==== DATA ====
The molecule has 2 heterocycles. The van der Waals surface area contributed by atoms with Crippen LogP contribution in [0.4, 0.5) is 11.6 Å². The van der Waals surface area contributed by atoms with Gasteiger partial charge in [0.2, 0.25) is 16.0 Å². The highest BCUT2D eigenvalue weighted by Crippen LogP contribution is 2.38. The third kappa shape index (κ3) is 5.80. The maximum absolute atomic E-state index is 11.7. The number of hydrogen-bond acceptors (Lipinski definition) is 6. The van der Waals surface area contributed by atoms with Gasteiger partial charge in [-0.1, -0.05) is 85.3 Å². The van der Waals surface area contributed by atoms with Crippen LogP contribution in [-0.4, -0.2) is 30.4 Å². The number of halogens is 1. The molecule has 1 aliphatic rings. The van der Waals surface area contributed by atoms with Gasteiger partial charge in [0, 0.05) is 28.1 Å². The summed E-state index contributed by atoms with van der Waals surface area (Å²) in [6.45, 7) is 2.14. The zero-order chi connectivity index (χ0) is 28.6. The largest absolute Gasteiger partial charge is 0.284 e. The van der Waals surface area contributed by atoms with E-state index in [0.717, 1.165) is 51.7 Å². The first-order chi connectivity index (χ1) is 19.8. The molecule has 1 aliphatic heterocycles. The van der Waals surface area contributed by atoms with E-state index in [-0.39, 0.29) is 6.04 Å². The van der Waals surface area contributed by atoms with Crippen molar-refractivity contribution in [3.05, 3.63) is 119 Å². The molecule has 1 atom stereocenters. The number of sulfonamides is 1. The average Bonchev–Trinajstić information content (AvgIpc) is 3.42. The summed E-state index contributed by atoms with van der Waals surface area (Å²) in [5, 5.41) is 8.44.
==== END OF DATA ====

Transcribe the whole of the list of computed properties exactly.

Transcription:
The molecule has 2 heterocycles. The van der Waals surface area contributed by atoms with Crippen LogP contribution in [0.4, 0.5) is 11.6 Å². The van der Waals surface area contributed by atoms with Gasteiger partial charge in [0.2, 0.25) is 16.0 Å². The highest BCUT2D eigenvalue weighted by Crippen LogP contribution is 2.38. The third kappa shape index (κ3) is 5.80. The maximum absolute atomic E-state index is 11.7. The number of hydrogen-bond acceptors (Lipinski definition) is 6. The van der Waals surface area contributed by atoms with Gasteiger partial charge in [-0.1, -0.05) is 85.3 Å². The van der Waals surface area contributed by atoms with Crippen LogP contribution in [-0.4, -0.2) is 30.4 Å². The number of halogens is 1. The molecule has 1 aliphatic rings. The van der Waals surface area contributed by atoms with Gasteiger partial charge in [0, 0.05) is 28.1 Å². The summed E-state index contributed by atoms with van der Waals surface area (Å²) in [6.45, 7) is 2.14. The zero-order chi connectivity index (χ0) is 28.6. The largest absolute Gasteiger partial charge is 0.284 e. The van der Waals surface area contributed by atoms with E-state index in [0.717, 1.165) is 51.7 Å². The first-order chi connectivity index (χ1) is 19.8. The molecule has 1 aliphatic heterocycles. The van der Waals surface area contributed by atoms with E-state index in [-0.39, 0.29) is 6.04 Å². The van der Waals surface area contributed by atoms with Crippen molar-refractivity contribution in [3.05, 3.63) is 119 Å². The molecule has 1 atom stereocenters. The number of sulfonamides is 1. The average Bonchev–Trinajstić information content (AvgIpc) is 3.42. The summed E-state index contributed by atoms with van der Waals surface area (Å²) in [5, 5.41) is 8.44.